Deposits from banks increased gradually from €14130 in 2008 to €28,814 in 2009 and €41,075 in 2010. In spite of the bank deposits increasing, the customer deposits decreased gradually from €86,234 in 2008 to €83,119 in 2009 and to €65,443 in 2010. The deposits are expected to reduce further in 2011 to €59,495. The reduction in the individual customer deposits could be one of the reasons for the poor performance of the bank. Issues in derivative securities also declined gradually over the three-year period with the figures reducing from €60,842 in 2008 to €45,133 in 2009 and €28,693 in 2010. The overall total liabilities for the company also reduced gradually over the three years. The liabilities reduced from €190,912 in 2008 to €187,203 in 2009 and €160,066 in 2010. The liabilities are expected further decline €155770. Due to these declines, the overall liabilities and equity of the firm reduced gradually over three-year period.
The company’s liquidity was maintained since the current ratio of the firm was 1.034 in 2008, 1.036 in 2009 and 1.046 in 2010. The ratio indicates the ability of the bank of Ireland group to meet its short-term liabilities. The 2010 debt to equity ratio for the group was 0.38, a figure that was below the industry’s ratio of 1.16. The advantage ratio of the firm was 22.8 compared to the industry’s 22.5. This is a good indicator for the organization since it indicates the ability of the firm to meet its short-term obligations as they fall due.
The treasurer in the Bank of Ireland is responsible for setting the interest rates that the bank trades in the market in Ireland and setting the interest rate used in lending to other banks. The market interest rate is utilized by the bank to lend to other banks in the market and is based on other competitors in the banking industry in EU. The international banks that the bank deals with borrow from the bank. The treasurer is responsible for setting the rate at which international banks can borrow from the bank. The rate is based on the Euro. Interest rates are vital for the performance of the bank since they determine the level of borrowing and lending in the firm.
The exchange rates are important for the clients of the Bank of Ireland. The treasurer is responsible for setting up an exchange rate that is favorable for the customers as well as the organization. The foreign exchange rate is usually based on the Euro fluctuations in the countries of operation.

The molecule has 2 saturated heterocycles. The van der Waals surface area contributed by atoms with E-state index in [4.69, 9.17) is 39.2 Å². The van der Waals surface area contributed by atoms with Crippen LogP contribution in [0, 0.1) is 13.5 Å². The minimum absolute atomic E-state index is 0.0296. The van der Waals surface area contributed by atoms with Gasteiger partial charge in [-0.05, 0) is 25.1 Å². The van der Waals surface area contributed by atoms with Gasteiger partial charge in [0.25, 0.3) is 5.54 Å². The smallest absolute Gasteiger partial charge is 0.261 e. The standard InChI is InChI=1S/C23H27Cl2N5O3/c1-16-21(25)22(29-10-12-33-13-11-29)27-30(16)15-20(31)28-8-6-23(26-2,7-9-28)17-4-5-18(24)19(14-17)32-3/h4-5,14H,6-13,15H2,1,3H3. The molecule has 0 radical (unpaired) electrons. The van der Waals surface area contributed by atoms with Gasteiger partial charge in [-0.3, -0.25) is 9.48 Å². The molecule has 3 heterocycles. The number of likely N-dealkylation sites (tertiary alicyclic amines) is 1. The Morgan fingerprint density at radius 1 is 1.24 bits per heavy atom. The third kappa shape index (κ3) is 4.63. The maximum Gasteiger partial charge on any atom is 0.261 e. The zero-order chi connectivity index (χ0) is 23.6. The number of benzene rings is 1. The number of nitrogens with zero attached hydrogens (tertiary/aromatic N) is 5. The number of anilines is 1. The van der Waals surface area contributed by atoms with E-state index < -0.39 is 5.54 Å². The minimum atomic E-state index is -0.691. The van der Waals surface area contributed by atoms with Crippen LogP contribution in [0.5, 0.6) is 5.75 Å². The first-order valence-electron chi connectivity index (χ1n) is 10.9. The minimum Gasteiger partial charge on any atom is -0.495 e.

The Bank of Ireland is responsible for providing full banking and investments services for its customers and for its own account in Ireland, UK, Europe and U.S. the bank achieves this by offering a comprehensive range of banking and related services for retail and corporate customers as well as financing all types of trade and industrial projects and activities. Additionally, the Bank provides a varied range of asset management and brokerage services based on the needs of the customer and respective capital markets, as well as providing a wide range of mutual funds and investment services.
The bank has achieved various things regarding provision of services to its clients and corporate banking is concerned. Significant progress was made in strengthening the capital of the bank. The capital requirement was exceeded through utilization of liability management practices over the 2010 financial period. The capital raising strategy employed in the year led to collection of €1.4 billion in equity. The bank improved its funding initiatives through deleveraging initiatives, gathering deposits, extending maturity. In spite of these efforts, the funding of the group was adversely affected by the downgrades of sovereign ratings and extension of eligible liabilities. Due to these limitations, the banking group recorded a loss of €1 billion before tax. The report released by PCAR in early 2011 indicates that the economy of Ireland was growing at a slow pace, elevated unemployment for prolonged periods a decline in residential house prices. These factors are responsible for the low performance of the firm.
Strategies and Objectives
The banking group aims at becoming a leader in consumer banking and corporate banking in Ireland. The management of the bank would like to achieve the objective by extending the branch network, using eBanking, telebanking and the distribution of life, pension and investment products. In addition to these, the bank intends to improve its performance through asset financing, treasury and corporate banking businesses. As the bank employs these strategies, it hopes that the economic trends in the Irish economy would change positively. The competition of the bank in Ireland is form a dominant position since the bank is a leader in key market positions across the country.